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Opinion Conservatives think they’ve found their new tea party

Parents and community members protest after a Loudoun County School Board meeting in Ashburn on Tuesday was halted by the board because the crowd refused to quiet down. (Evelyn Hockstein/Reuters)

The early days of the Biden presidency have been unsettling for many on the right, not only because a Democrat is in the White House making policy but also because conservatives have struggled to find a unifying theme to their opposition. They’ve failed to persuade even their own people to loathe Joe Biden with the boiling intensity they felt for Bill Clinton and Barack Obama; their preferred insult is that President Biden is a doddering old man controlled by others, which doesn’t exactly stir one to heights of terror and rage.

But now they think they’ve found the key, the controversy that will bring them back to the glorious days of the tea party, as Politico reports:

Former top aides to President Donald Trump have begun an aggressive push to combat the teaching of critical race theory and capitalize on the issue politically, confident that a backlash will vault them back into power. [...]
“This is the Tea Party to the 10th power,” Steve Bannon, Trump’s former adviser who has zeroed in on local school board fights over critical race theory, said in an interview. “This isn’t Q, this is mainstream suburban moms — and a lot of these people aren’t Trump voters.”

Bannon is blowing smoke; there’s no evidence that “mainstream suburban moms” are the ones screaming at their local school boards in protest of an imaginary curriculum their children are not actually being taught. But the comparison with the tea party is instructive, not so much for what the conservatives’ con over critical race theory actually is, but what they’re hoping to turn it into.

The tea party erupted after the election of Obama, and one of its most important purposes was to give paper-thin cover to a mass right-wing panic over a Black man getting elected president. It presented itself as worried about government spending (though it was strangely unconcerned when George W. Bush was ballooning the deficit) and devoted to the principles of the nation’s founding. Substantively, the latter consisted mostly of a bunch of absurd Founding Father cosplay, often in the form of nincompoops running around in tricorn hats.

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In contrast, the anti-CRT eruption (it’s far too early to call it a movement) has race right up front; there’s no pretension to a policy agenda other than passing laws forbidding teachers from discussing the existence of racism. In some ways it’s the natural landing point for the right after the Trump presidency: After four years spent worshiping someone who barely tried to hide his bigotry, conservatism has now devoted itself entirely to White grievance, at least for the moment.

One way the anti-CRT effort is definitely like the tea party is that elite Republicans are dashing to the front of the parade. It’s not just semi-fringe white nationalists like Bannon; everyone on the right is getting in on the act. The website of the Heritage Foundation now features a whole section devoted to critical race theory fear-mongering.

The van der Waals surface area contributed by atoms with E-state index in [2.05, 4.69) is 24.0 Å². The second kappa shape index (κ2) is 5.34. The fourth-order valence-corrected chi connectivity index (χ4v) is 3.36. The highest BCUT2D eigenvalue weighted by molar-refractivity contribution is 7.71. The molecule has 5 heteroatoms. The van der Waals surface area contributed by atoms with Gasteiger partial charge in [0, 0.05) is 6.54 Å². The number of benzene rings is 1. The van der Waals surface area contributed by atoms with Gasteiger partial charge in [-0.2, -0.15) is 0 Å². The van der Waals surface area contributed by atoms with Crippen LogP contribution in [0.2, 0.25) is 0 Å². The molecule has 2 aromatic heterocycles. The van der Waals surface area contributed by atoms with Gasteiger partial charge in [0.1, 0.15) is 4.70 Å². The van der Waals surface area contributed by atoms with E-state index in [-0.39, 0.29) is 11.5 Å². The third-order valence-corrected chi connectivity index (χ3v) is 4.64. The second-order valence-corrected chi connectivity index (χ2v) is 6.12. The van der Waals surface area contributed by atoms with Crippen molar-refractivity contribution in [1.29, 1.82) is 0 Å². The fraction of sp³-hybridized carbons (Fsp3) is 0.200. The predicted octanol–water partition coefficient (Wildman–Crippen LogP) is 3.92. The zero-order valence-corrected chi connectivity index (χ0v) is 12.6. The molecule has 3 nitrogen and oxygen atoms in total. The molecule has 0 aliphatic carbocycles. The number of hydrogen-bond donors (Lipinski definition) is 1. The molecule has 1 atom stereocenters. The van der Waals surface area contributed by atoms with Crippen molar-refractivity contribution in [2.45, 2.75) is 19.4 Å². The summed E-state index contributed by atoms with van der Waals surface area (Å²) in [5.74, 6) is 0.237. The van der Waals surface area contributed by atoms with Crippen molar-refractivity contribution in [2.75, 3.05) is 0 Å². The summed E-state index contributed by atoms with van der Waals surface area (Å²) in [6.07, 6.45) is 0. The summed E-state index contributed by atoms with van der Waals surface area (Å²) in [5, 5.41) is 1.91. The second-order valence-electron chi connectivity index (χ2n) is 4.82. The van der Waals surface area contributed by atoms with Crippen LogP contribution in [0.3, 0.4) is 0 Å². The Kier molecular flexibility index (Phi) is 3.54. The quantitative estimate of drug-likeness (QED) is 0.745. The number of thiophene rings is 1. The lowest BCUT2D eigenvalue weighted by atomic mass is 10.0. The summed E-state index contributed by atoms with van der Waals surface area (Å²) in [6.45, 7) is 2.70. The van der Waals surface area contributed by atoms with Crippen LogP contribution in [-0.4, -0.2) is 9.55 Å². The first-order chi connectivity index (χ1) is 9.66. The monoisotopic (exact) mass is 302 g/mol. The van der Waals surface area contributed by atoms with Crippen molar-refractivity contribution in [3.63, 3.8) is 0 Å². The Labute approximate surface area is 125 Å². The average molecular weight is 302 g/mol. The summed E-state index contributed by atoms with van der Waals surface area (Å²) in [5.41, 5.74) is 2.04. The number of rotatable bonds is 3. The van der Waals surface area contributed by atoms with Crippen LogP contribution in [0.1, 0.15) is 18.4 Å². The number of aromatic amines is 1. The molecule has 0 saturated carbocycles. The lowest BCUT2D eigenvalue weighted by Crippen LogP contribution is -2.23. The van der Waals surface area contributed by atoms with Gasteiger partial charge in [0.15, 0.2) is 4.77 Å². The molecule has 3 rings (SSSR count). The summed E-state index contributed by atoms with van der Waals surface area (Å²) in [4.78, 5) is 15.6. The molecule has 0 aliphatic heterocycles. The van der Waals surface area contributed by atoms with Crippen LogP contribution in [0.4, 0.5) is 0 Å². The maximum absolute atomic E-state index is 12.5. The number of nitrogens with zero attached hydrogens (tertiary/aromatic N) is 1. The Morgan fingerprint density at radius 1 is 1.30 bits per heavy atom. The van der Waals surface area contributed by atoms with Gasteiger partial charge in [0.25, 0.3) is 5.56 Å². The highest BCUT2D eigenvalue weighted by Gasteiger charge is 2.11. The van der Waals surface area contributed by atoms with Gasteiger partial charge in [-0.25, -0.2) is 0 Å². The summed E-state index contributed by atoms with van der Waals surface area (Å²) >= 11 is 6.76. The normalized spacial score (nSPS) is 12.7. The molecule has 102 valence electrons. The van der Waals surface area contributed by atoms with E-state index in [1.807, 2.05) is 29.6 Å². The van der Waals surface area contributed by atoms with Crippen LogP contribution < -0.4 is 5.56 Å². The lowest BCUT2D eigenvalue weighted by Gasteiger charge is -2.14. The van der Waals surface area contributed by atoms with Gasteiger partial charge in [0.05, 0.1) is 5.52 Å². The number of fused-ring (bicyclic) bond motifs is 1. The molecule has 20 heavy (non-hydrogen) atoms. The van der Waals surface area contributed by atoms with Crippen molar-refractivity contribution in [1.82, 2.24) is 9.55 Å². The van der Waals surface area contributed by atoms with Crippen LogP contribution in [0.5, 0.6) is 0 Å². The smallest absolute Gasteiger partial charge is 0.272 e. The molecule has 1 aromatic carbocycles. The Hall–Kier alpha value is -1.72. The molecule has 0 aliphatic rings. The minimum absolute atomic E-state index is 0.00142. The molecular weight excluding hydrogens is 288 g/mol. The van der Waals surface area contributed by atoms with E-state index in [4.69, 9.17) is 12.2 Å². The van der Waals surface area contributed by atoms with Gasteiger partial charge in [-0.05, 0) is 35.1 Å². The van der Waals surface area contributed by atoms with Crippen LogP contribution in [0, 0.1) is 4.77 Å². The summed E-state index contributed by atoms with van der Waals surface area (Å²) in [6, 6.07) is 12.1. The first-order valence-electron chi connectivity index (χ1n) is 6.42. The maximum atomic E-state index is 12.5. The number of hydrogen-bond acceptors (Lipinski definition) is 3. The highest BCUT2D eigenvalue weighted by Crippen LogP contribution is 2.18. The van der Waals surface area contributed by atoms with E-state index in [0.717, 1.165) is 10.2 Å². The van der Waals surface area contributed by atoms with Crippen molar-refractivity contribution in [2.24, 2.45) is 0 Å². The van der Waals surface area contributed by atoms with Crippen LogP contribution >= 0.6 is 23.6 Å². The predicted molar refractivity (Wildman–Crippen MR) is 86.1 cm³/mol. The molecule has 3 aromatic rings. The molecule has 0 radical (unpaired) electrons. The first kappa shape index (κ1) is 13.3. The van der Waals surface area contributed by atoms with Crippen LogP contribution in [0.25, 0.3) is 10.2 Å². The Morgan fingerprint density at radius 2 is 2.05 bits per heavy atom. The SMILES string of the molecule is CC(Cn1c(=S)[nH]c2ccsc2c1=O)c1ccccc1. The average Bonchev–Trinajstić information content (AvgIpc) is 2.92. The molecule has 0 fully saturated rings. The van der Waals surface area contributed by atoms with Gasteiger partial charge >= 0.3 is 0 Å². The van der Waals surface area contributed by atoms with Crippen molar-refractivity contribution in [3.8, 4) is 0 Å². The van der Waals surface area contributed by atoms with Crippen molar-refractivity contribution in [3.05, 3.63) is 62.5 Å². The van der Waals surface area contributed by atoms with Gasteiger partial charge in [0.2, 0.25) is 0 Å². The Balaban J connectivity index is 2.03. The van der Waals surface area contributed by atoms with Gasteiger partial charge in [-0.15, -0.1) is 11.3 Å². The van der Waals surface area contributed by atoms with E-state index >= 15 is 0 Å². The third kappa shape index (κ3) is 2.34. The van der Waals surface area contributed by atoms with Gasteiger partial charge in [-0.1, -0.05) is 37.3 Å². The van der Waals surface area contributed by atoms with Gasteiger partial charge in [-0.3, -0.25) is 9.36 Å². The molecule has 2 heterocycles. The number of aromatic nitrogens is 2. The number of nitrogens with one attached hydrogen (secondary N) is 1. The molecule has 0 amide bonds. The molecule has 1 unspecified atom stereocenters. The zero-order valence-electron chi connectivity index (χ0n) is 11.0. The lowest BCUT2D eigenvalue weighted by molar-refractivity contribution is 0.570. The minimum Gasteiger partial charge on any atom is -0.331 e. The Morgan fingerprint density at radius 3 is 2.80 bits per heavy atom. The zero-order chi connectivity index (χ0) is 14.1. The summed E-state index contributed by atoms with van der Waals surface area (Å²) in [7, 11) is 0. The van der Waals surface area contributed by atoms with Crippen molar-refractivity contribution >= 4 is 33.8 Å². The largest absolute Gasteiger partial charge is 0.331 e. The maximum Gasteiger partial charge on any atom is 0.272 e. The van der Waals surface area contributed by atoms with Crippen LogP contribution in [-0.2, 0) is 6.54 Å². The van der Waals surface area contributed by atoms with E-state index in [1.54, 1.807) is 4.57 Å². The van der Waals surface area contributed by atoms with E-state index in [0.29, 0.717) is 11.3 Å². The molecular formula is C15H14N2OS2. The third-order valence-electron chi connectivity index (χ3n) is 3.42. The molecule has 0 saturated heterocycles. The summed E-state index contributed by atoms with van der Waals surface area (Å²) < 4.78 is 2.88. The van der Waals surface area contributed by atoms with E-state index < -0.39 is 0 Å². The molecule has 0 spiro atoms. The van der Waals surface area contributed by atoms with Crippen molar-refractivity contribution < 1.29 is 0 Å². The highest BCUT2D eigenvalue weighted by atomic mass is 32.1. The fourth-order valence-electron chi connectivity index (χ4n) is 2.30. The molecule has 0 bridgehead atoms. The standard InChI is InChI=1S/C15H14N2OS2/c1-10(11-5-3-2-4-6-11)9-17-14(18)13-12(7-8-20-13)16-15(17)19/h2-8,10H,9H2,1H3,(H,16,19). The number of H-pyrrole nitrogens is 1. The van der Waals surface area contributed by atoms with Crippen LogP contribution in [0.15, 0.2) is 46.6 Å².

And, of course, Fox News was central to both. The network relentlessly promoted the tea party in 2009 when it began, pounding home the message to conservatives across the country that they should get on board; at one point management had to tell Sean Hannity that for him to literally headline tea party rallies was probably going too far. Today Fox has set aside a good portion of its schedule to decrying CRT; according to the liberal group Media Matters, the network mentioned it no fewer than 1,300 times in the past few months. Then as now, GOP elites saw the rage of the party faithful as a tool they could wield for their own benefit, even if keeping it under control might not always be easy.

What particularly excited the tea party’s adherents was the association with righteous principles and rebellion against power; by embracing it you could imagine yourself the heir to a noble tradition dating back to the country’s founding. But if you say the same about opposition to any discussion of the way racism operates in institutions, you’d pretty much be making the critical race theorists’ point for them. Oh, the irony!

That brings us to a critical point of divergence. The tea party was relentlessly focused on Obama, and just as Democrats found eight years later, opposition to the president as an individual can be incredibly powerful. He’s in the news every day, doing things you don’t like; it’s easy to stay mad at him.

That anger sustained itself for two years, which is why Republicans managed a huge wave election that gave them control of the House in 2010. Democrats did the same in 2018, fed by their anger at Donald Trump.

But try to imagine that a year and a half from now, the Republican base will still be so mad about critical race theory that it will swamp the polls and deliver yet another wave election for Republicans. It seems unlikely.

Not that Republicans may not get their wave election; they well could. But it’ll be built on other things the base is mad about. There’s only so long they’ll be able to sustain the rage at critical race theory before it peters out and they have to find a new target.

So this probably won’t be the new tea party, though it might resemble it in some ways. But don’t worry: Right-wing rage is always ready to reignite. Republicans just have to keep finding new sparks.